While leaking Quest 3 details, VR analyst and YouTuber Brad Lynch also revealed that Meta was working on a VR cloud gaming project called Project Razer, which would use cellular networks in the U.S. to stream PC VR-quality games on mobile headsets. Assuming it comes to the Quest 2, Project Razer would give the headset a longer shelf life by supporting games that the aging Snapdragon XR2 could never handle. But it probably won't arrive for some time.

Otherwise, we think the Quest 2 should continue to add new hardware improvements, as well as software.

How we want the Meta Quest 2 to improve

Opening a gift box with a Meta Quest 2 inside

(Image credit: Nicholas Sutrich / Android Central)

It's honestly hard to say where the Quest 2 should go from here. But last year I asked Oculus (prior to its name change) to add cloud saves and remove the Facebook requirement, even though I thought there wasn't a "snowball's chance in hell of that happening." So I'm going to make the most outlandish requests possible and hope I strike gold again.

Meta partnered with a ton of productivity apps for the Quest Pro, but I'm still waiting for it to bring more casual 2D apps to the Quest 2. It would be fantastic if you could easily pause your game, pull up Twitter as a vertical column in-game, and upload a screenshot, all without taking off your headset. Same goes for Slack, which Meta promised would come to Quest back in October 2021 but never delivered.

One of my wishlist requests that went unanswered last year is support for official music apps that can stream across gaming apps or while in your Horizon workroom. If you could listen to Apple Music, Spotify, YouTube Music, or another app while playing games or hanging out in Horizon Home, that would be an amazing perk that would keep me in-headset for longer.

Speaking of Horizon Home, Meta added a new Rings of Power home environment, and you can always import a custom home environment. But it'd be cooler if Meta let you take a Sims-like approach and actually populate your virtual surroundings with stuff, whether from a Meta library or by importing files from Oculus Browser. No microtransactions, please, but even generic objects make somewhere feel like "home" more than fancy licensed environments.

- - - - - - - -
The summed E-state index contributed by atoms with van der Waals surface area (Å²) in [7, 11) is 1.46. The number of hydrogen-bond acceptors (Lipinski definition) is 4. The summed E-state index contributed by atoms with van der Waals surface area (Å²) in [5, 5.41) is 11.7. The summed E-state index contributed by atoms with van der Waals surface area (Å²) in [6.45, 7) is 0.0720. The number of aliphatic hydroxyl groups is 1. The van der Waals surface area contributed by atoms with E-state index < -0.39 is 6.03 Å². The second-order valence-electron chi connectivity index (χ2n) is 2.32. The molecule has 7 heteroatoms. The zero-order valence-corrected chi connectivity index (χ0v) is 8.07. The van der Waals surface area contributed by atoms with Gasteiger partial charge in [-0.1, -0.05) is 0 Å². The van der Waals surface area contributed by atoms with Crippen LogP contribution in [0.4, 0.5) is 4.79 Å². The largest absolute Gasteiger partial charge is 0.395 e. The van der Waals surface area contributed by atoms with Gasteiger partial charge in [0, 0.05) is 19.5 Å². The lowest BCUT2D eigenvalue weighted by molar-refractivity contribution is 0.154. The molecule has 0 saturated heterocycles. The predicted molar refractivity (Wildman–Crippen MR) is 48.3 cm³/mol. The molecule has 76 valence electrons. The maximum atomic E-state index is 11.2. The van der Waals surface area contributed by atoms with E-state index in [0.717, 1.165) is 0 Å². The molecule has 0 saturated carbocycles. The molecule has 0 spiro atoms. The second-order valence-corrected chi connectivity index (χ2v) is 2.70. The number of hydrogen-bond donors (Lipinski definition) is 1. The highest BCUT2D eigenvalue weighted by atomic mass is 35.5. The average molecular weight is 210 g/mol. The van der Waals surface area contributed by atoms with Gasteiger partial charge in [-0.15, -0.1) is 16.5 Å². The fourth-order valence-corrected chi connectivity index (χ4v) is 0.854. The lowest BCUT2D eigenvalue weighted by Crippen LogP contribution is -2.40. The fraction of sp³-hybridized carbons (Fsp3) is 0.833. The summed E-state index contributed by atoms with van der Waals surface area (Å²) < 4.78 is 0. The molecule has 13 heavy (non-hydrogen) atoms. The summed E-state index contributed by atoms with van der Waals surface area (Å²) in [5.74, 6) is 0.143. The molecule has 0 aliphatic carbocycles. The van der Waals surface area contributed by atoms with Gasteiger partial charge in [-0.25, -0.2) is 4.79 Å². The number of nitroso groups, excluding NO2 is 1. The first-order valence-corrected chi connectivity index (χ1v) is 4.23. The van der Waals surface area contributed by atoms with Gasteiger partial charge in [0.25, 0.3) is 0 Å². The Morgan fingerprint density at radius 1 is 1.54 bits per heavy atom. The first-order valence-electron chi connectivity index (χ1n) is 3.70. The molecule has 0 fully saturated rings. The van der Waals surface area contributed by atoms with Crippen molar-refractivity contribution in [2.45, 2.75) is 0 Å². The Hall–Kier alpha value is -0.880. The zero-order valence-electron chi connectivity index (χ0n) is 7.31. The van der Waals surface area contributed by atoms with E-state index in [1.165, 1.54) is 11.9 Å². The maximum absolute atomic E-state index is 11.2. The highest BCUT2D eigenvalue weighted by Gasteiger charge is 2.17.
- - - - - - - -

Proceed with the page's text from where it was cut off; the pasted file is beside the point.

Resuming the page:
My VR-loving colleague Nick Sutrich wants Meta to overhaul its mobile app — something I heartily agree with — but otherwise will be happy if it just keeps improving performance and removing bugs, because they've added so much already.

I'm also drawing a blank on what else Meta can do to keep the Quest 2 software fresh. It can bring new productivity and mixed-reality experiences, but its black-and-white cameras just aren't good enough to let it be a "work device" like the Quest Pro. So I'm just hoping Meta engineers have more in the pipeline to surprise us.

Zyber handles for the Meta Quest 2's Touch controllers

(Image credit: Nicholas Sutrich / Android Central)

Where the Quest 2 could double down is in fitness accessories to go with its popular exercise games. It launched a new Active Pack with a wipeable facial interface, wrist straps, and adjustable knuckle straps — but that's not really anything special. 

What I'd love is for Meta to copy the Pico 4 and develop its own wearable accessories to more accurately measure your effort for Oculus Move statistics. I've used my own fitness smartwatches to measure burned calories, and Meta seems to underestimate how hard you're working out when it checks your head and hand movement. Proper incorporation of your heart rate and leg movements will give you a more accurate sense of how helpful the Quest 2 has been for your health and training. 

Supernatural, the popular fitness app that's owned by Meta (if you ignore its legal battles with the FTC), will soon allow for one-handed workouts and leg tracking. The first feature is great for accessibility, and Meta should strongly encourage other fitness apps to improve in this area. And the second feature could improve immersion and results, even without accessories.

Meta has done a decent job of supporting the Quest 1 after the Quest 2's launch, making some new features backward compatible. But other headsets like the Rift S and Go had more ignominious ends. Meta could quickly leave the Quest 2 behind as a "finished product" as it pushes its users onto the next headset. But again, I think it makes economic sense for Meta to keep optimizing the 2020 headset. 

When we look back at the Quest 2's trajectory in October 2023, I'm hopeful that it will be an entirely evolved and improved device once again. 

Michael L Hicks
Senior Editor, Wearables & AR/VR

Michael is Android Central's resident expert on wearables and fitness. Before joining Android Central, he freelanced for years at Techradar, Wareable, Windows Central, and Digital Trends. Channeling his love of running, he established himself as an expert on fitness watches, testing and reviewing models from Garmin, Fitbit, Samsung, Apple, COROS, Polar, Amazfit, Suunto, and more.